Notwithstanding expectations of a pick-up in construction activity during a seasonally strong January-March quarter (fourth quarter) of 2022-23 (FY23), analysts are cautiously optimistic about the building material sector — encompassing paints, pipes, wood panels, tiles, metals, and cement — as volatile input costs, coupled with fears of a global slowdown, are making demand projections uncertain.
Against this backdrop, analysts suggest investors stay selective and pick stocks of companies with stronger brand recall, expanding distribution network, diversified product profile, healthier balance sheet, and sustainable cash flow.
“The government’s various proposals under Budget 2023-24 (FY24) may lead to the building material segment growing between 8 per cent and 12 per cent for the next five years.
“However, disruptions in the supply chain, a rise in the price of key input material, slowdown in domestic real estate, delay in commissioning or a slower ramp-up of newer capacities could delay growth,” said Anil Rego, founder and fund manager, Right Horizons.
Meanwhile, the budgetary allocation towards capital expenditure was raised to Rs 10 trillion for FY24, up from Rs 7.5 trillion for FY23.
Allocation towards affordable housing via Pradhan Mantri Awas Yojana, too, was pushed upwards to Rs 79,000 crore for FY24, from Rs 48,000 crore for FY23.
According to a report by Prabhudas Lilladher, the Indian real estate sector grew at 10 per cent compound annual growth rate (CAGR), from $50 billion in 2008 to $120 billion in 2017, and is expected to see 17.7 per cent CAGR to $1 trillion by 2030.
Since demand for home building material is directly correlated to the real estate market’s growth, the combined market size of the allied sector could touch Rs 2.7 trillion by 2025-26, from Rs 1.3 trillion in 2021-22, said the brokerage.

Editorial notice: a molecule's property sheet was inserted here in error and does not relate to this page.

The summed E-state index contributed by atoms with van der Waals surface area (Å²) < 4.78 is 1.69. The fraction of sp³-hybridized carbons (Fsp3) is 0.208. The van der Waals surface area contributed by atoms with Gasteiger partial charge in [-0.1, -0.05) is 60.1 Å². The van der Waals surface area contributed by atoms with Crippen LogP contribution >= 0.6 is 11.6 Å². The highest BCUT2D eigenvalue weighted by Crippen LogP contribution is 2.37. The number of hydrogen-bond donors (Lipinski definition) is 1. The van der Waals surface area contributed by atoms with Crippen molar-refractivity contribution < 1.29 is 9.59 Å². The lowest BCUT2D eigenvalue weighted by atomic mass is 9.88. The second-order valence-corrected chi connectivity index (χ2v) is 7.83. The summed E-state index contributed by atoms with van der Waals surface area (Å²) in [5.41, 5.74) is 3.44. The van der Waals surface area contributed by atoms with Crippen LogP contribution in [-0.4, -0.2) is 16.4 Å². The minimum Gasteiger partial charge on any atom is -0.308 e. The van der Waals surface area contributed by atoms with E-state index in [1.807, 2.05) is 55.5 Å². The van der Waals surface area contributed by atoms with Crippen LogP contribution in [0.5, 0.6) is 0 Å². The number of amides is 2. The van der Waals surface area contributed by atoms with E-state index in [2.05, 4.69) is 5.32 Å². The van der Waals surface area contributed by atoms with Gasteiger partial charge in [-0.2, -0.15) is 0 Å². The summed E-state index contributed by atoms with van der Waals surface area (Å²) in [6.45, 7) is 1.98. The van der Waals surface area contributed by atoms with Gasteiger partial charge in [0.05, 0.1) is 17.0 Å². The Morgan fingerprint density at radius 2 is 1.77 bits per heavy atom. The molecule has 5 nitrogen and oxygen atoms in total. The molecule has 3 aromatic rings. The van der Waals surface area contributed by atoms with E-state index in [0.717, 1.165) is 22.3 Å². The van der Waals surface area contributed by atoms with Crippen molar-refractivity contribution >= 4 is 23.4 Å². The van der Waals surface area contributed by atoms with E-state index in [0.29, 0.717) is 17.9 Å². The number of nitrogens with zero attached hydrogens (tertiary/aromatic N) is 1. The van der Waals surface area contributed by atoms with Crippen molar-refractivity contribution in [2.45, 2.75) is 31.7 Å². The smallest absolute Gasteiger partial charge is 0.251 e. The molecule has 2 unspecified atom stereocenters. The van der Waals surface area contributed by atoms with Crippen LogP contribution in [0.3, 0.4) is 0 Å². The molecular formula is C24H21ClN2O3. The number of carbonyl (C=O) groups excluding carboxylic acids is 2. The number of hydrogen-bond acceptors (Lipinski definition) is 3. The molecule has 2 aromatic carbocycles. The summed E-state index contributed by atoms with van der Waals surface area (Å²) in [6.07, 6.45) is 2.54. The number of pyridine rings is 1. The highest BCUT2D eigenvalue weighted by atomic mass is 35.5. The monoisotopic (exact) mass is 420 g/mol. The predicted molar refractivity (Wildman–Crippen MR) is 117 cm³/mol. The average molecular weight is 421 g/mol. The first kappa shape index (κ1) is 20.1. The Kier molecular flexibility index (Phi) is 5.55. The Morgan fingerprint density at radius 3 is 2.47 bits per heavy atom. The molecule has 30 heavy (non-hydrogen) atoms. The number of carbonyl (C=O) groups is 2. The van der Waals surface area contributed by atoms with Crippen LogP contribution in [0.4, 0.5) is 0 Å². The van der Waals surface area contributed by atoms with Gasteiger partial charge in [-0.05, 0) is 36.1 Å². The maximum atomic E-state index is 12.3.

However, volatile input costs, amid renewed geopolitical tensions, may cloud near-term outlook.
Among the lot, plastic pipe companies are the most preferred pick across brokerages as companies are aggressively focusing on innovation, product launches, and market opportunities beyond plastic pipes and fittings.
Astral Pipes has entered the bathware industry, which has a market size of Rs 15,000 crore versus the plastic pipe market size of Rs 38,500 crore.
Prince Pipes and Fittings, too, has guided for the launch of its bathware product portfolio by March-April of this calendar year (CY23).
“Organised players account for 67 per cent of the total plastic pipe market. The industry grew at 10-12 per cent CAGR between 2014-15 and 2019-20, with demand likely to expand at 12-14 per cent CAGR between 2020-21 and 2024-25 (FY25) to reach more than Rs 60,000 crore by FY25 amid increase in government spending towards irrigation, water supply and sanitation projects, urban infrastructure, and replacement demand.
“We initiate coverage on Astral Pipes, Finolex Industries, Prince Pipes and Fittings, and Supreme Industries with a ‘buy’ rating,” said Prabhudas Lilladher.
Moreover, strong growth in a fixed asset investment upcycle across industrial, infrastructure, and residential-end markets, according to equity research analyst Shrinidhi Karlekar of HSBC Securities and Capital Markets (India), will drive double-digit revenue growth for Polycab India and KEI Industries, within the cables and wires segment, in CY23 and FY24.
Metals, too, remain a bright spot as the prices of coking coal — one of the key input raw materials — have plunged over the past few days with easing supply concerns.
“The demand for long steel has remained firm on the back of the government’s push to fast-track infrastructure projects.
“As Indian markets slowly scout European markets, after the roll-back of export duty and constraints faced by Turkey after the earthquake, the near-term outlook seems positive with price hikes expected in the coming weeks,” said Motilal Oswal Financial Services.
It has a ‘neutral’ rating on Tata Steel, JSW Steel, and Vedanta, and a ‘buy’ on Hindalco and Jindal Steel & Power.
Analysts remain cautious on cement, wood panel, and tiles as elevated input costs and weak export markets may dent sustainable volume and margin recovery.
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